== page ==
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First-hand account of down current, with video footage

Discussion in 'Near Misses & Lessons Learned' started by Quero, Apr 20, 2012.

  1. yarik83

    yarik83 Contributor

    # of Dives: 200 - 499
    Location: Florida
    I was going to write a critique of the video but I feel that my input will be more valuable if I provided a little more information about the dive site.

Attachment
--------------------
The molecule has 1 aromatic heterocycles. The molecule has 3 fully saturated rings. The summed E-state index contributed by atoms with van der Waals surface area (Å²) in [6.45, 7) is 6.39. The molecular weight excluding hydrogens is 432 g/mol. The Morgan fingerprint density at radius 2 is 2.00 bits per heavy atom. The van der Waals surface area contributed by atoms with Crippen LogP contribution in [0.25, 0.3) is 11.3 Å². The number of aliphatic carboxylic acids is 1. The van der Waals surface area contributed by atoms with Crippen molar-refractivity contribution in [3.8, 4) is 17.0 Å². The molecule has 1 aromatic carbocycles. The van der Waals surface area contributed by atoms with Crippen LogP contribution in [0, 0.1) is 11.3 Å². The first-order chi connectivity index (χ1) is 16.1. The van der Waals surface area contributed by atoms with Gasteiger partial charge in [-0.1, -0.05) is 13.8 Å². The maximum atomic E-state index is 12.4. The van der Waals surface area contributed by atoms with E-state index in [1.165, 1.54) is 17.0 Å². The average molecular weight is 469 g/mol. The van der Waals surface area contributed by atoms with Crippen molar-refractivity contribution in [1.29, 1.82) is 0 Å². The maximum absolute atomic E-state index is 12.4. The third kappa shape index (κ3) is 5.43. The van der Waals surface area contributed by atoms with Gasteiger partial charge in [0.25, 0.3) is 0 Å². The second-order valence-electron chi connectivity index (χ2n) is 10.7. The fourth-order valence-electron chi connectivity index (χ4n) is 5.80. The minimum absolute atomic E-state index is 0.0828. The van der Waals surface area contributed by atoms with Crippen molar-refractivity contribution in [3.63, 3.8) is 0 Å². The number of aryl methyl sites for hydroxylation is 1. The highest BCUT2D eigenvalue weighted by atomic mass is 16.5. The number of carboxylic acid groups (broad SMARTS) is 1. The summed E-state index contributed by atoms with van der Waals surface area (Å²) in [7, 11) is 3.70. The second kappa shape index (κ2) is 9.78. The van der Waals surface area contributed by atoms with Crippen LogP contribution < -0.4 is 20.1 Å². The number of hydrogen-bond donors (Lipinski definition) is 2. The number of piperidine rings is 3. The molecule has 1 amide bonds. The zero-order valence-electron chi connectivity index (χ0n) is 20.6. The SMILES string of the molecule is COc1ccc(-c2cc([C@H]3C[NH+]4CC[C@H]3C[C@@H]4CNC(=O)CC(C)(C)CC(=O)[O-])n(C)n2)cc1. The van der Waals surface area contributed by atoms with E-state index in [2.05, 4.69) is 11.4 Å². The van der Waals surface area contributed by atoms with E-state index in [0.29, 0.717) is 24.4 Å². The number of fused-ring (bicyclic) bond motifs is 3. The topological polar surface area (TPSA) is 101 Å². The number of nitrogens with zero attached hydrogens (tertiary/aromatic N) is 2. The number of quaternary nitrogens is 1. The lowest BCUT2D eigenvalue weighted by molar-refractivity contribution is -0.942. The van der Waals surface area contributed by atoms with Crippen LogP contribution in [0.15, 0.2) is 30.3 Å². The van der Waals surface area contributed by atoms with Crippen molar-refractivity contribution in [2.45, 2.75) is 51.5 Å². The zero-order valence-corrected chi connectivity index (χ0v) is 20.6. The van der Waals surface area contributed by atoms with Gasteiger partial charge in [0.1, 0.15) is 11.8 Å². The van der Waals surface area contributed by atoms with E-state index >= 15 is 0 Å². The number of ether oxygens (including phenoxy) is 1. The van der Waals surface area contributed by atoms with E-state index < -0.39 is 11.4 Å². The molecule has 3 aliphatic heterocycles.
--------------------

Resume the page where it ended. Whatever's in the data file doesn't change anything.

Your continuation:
I dove Santa Rosa exactly 6 times and every experience have been favorable. You are dropped on a huge patch of sand at depth of 45 feet. Once every diver is down DM usually leads the way through one of many swim throughs in the reef. From initial drop off reef looks no more than 15 feet tall but once you get around the other side you are overwhelmed with how drastically different everything looks. Reef starts at about 50-55 feet (where it goes about 15 feet up) and there is a 60 degree slope with very menacing looking dark blue water as far as eyes can see. Once you get to the other side of swim through... you have about 10-15 horizontal feet of clearance that very suddenly becomes a 60-70 degree slope down to about 130 feet or so. That ledge down below looks like its within arm's reach but because of how clear waters are... many new divers and divers that dive once in 25 years or so... very very very quickly lose track of how deep they really are. Last time I got down to 90 feet and was filming a parrot fish who nibbled on the reef. Out of corner of my eye I saw the 130ft ledge and thought to myself that it was not far. So fish does a twirly thing and then poops and I watch poop go down and down and down and down and down.. could not believe my eyes. I saw poop sink for about 40 feet in perfect clarity as if it was right next to me. Amazingly at 130ft ledge extends for probably 100ft horizontally after which there is a sheer drop off to (from what I heard 6000ft).